@lisa: My pleasure and thanks for the link 🙂 I’ll try to provide some more interesting posts – there’s plenty of material available.

    As far as the above post is concerned: Noone is (publicly at least) treating the two incidents as an attempted coup d’etat. There seems to be the “don’t-use-that-word” kind of mentality among the political elite, both left and right.

    You’ll hear all kinds of terms: overstepping the boundary, abuse of power, bringing pressure to bear, political intrigue, etc., but no single Slovenian politician will ever admit that we were on a brink twice – as if people would think less of them if they admitted they’re fallible.

    The trick of course is that people already know that politicans are fallible, moreover they even think that they’re inept – although in my proffesional opinion the elite is far from inept: it can be terrifyingly efficient.

    @ARF: Will do – in person, as well, if I’m not mistaken 😉

  9. ARF Says:

    Yup, a week from today me and my best friend will take control over a small appartment in the LJ center. I’ll mail you with the details soon!

  10. pengovsky Says:

    Yeey! 😀 It looks like a demanding time already 🙂

  11. SLEEPING WITH PENGOVSKY » Blog Archives » So What ?!? Says:

    […] The infamous Depala vas scandal in 1994 (and the attempted coup d’etat) centred about a set of forged secret and possibly unconstitutional military orders. Janez Janša – at the time defence minister – controled military intelligence service (VOMO) which was locked into an interagency fight with civilian secret service VIS (SOVA’s predecessor). […]

  12. SLEEPING WITH PENGOVSKY » Blog Archives » Children of the Revolution Says:

    […] We have just witnessed the begining of an end of JJ. This will most likely not bring him down. But it is a bad omen for the future. Other challengers and challenges will follow. And Janša will have an increasingly tough time fending them off *please take note of this post for refferences to Depala Vas affair, and also of this post for reffrences to influence of politics and economy on one another […]

  13. Did Janša Try To Plant Forged Documents In Patria Affair? | SLEEPING WITH PENGOVSKY Says:

    […] explain, we have to refresh our memories vis-a-vis an event which politically shaped Janez Janša. Depala Vas Affair. To cut a long story short, Janez Janša (back then the immensely popular and powerful defence […]

  14. Echoes of the Past | SLEEPING WITH PENGOVSKY Says:

    […] the late PM Janez Drnovšek proposed demission of then-defence-minister Janša in 1994 over the Depala Vas Affair, thousands poured to the streets in his support, some sporting pitchforks and shovels. Janša was […]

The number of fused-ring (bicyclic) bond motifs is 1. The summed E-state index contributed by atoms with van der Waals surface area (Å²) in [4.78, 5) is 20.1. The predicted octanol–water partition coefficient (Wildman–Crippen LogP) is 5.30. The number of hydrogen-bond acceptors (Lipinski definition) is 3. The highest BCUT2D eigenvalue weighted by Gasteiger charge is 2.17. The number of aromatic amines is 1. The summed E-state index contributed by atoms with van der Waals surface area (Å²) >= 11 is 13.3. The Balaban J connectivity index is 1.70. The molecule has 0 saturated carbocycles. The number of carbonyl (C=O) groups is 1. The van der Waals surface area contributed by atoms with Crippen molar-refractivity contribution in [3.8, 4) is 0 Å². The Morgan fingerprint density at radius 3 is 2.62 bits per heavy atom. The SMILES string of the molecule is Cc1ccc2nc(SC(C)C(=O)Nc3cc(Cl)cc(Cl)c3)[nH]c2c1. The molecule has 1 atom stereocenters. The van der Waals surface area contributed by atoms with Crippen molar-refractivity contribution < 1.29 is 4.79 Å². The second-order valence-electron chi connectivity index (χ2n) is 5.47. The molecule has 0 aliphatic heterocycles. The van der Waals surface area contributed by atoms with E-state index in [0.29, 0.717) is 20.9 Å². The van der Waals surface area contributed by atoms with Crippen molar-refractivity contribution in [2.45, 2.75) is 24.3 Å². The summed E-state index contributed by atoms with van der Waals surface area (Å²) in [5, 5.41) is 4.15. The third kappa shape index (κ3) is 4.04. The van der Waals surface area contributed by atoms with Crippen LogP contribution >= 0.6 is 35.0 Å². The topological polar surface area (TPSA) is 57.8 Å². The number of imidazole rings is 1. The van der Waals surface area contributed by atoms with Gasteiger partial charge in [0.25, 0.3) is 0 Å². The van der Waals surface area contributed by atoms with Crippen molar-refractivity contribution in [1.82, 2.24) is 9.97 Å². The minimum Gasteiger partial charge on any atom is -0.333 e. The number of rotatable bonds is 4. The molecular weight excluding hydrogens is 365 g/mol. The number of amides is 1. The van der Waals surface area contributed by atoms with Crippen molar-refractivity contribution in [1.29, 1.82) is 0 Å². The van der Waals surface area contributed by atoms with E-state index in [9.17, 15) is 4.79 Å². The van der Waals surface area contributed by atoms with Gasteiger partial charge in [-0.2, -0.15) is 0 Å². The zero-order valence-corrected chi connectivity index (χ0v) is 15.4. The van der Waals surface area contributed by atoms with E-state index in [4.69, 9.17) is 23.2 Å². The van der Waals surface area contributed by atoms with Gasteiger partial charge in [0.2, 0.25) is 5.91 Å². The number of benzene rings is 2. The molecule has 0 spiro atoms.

15. Patria Endgame Approaches | SLEEPING WITH PENGOVSKY Says:

    […] indictments against Janša and his collaborators, be it in the arms trafficking allegations, or the Depala Vas affair. She also ran for president on SDS ticket in 2002, losing to Janez Drnovšek in the second […]

  16. LDS. Liberal Democrats Sulking. | SLEEPING WITH PENGOVSKY Says:

    […] men showed way back in the 90’s when she – then as a district attorney – closed the case on Depala vas and arms dealing, effectively letting Janša off the hook and contributing to the fact that these […]

  17. With Patria to Prison. Possibly. | SLEEPING WITH PENGOVSKY Says:

    […] with her role being primarily to keep the man out of hot water, not unlike she did with the Depala Vas affair. However, she did nothing to impede the Patria investigation. She could have relieved Zobec Hrastar […]

  18. Second Republic Revisited | SLEEPING WITH PENGOVSKY Says:

    […] III. Obviously, I’m not saying Janša wants to perform a coup d’etat (we’re past that, methinks), but there could be an echo of the subconscious […]

  19. Documents Sexed-Up For Dramatic Puroposes | SLEEPING WITH PENGOVSKY Says:

    […] a glorious period during the war of independence in 1991 things only got worse. In 1994, during an attempted coup d’etat, army intelligence service loyal to Janša tried to plant forged documents and use them as pretext […]

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    […] I mean what-the-fuck-long. Ten pages of, well, the shit. It’s got everything: communism, Depala vas, arms deals, persecution, revolution, political intrigue, power struggle, secret services, media […]